Roots are a source of surprise. With other plants, everything is above ground to see. You can tell with a glance if the chard is doing well or if your tomatoes are setting fruit, but with root crops, the action is underground. Sometimes, as with our radishes this week, you begin to harvest the crop and are surprised by all the shapes and by the health of the roots. Sometimes things do not go as well. Here in Oregon, we have an insect called the cabbage root fly. The adults are innocuous little flies, but they lay eggs at the base of brassicas (a huge family of related veggies) and their larvae feed on the roots. Some brassicas can handle the feeding without too much trouble, and if you are harvesting the above ground parts, say a broccoli floret, then a few larvae in the root of the broccoli plant is not a problem. But if you harvest the roots as we do with our Japanese salad turnips, then you have a crop failure.
Well, crop failures don’t happen so much on our farm because we can cut the bad parts out of the turnips and eat them ourselves. But they aren’t marketable. This is a real shame because flavorwise I think these are the best salad turnips I have raised yet. They aren’t as crisp as previous plantings, but they are very sweet with just a little hint of spice. If you do find yourself with a mess of blemished turnips, there’s a nice fresh pickle recipe courtesy of a friend at the end of the post.
Insect pests are a fact of farming, and we must adapt and respond to them. Rather than spray an organic pesticide, I have chosen to add predatory nematodes to the soil in our brassica plantings. These microscopic worms feed on the larvae and should control their numbers. I prefer these animals to sprays because they can reproduce and maintain themselves in the soil, so one application should be enough for the season. They also feed on the larvae of other pests such as cucumber, flea, and potato beetles. Unlike a chemical, they have the ability to evolve with their prey, so resistance may be less of a problem. We will see–a new planting of Japanese turnips is beginning to form roots and hopefully, the nematodes will protect them.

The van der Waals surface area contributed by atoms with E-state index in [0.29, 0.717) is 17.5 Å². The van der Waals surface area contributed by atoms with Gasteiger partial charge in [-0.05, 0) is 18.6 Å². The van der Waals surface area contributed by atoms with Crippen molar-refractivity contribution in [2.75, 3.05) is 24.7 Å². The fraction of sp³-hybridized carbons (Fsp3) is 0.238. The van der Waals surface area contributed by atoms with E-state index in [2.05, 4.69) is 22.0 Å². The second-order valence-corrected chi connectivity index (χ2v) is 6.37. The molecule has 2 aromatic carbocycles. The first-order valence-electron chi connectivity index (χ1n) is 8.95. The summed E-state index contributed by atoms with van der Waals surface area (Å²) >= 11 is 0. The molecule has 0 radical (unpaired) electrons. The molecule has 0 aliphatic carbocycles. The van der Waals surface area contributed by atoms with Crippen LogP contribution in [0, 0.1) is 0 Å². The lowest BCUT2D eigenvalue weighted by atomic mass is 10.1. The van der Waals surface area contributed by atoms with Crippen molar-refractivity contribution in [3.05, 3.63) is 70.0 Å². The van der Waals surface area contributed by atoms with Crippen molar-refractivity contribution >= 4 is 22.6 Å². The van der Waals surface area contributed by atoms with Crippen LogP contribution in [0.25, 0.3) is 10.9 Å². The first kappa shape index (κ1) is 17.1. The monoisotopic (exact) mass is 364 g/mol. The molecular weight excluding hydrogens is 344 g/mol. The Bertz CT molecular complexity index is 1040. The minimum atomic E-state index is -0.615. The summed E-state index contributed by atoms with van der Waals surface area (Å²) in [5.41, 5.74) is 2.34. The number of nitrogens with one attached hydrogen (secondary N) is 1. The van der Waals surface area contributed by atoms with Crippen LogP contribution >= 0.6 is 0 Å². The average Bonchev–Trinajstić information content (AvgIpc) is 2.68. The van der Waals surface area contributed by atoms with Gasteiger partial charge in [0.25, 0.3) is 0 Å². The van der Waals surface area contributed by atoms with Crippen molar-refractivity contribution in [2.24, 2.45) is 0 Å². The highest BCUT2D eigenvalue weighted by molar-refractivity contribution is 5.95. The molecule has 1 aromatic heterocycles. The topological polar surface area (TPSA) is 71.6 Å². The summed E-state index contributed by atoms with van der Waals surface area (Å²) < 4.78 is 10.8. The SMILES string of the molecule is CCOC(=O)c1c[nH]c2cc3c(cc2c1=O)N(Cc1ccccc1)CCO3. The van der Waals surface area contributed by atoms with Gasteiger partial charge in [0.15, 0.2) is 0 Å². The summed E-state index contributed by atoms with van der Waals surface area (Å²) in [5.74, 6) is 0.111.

The benefit of having a diverse interplanting of many types of vegetables is evident now. Even though we lost most of the turnips, we have more than fifteen other crops to harvest for market this week. Our resilience comes from not relying on monocultures.
Otherwise, this week was busy. The first planting of sweet corn was thinned, fertilized, and the remaining plants were hilled and weeded. The second planting of sweet corn is emerging, and I am contemplating a gambler’s patch of late sweet corn. If the state meteorologist is correct, we should have a hot end to this summer and there might be enough heat for this planting of corn to mature. I also created hills for our melons and cucumbers. The cool start to June delayed planting of the peppers and cucumbers, but I was able to transplant 500 feet of these this week. The potatoes were also hilled. Our older planting of brassicas, alliums, and greens were cultivated again and fertilized where needed. All the plantings are doing well, filling in the field with new shoots and leaves.
Please join us at market this week. We will have the aforementioned salad turnips, cilantro, basil, parsley, rainbow chard, sugar snap and snow peas, shelling favas, beets, endive, broccoli, lettuces, mustard greens, sorrel, senposai, cress, erba stella, radishes, garlic scapes, arugula flowers, and our braising mix.
Take care and eat well.
Lea’s Sweet Turnip Pickles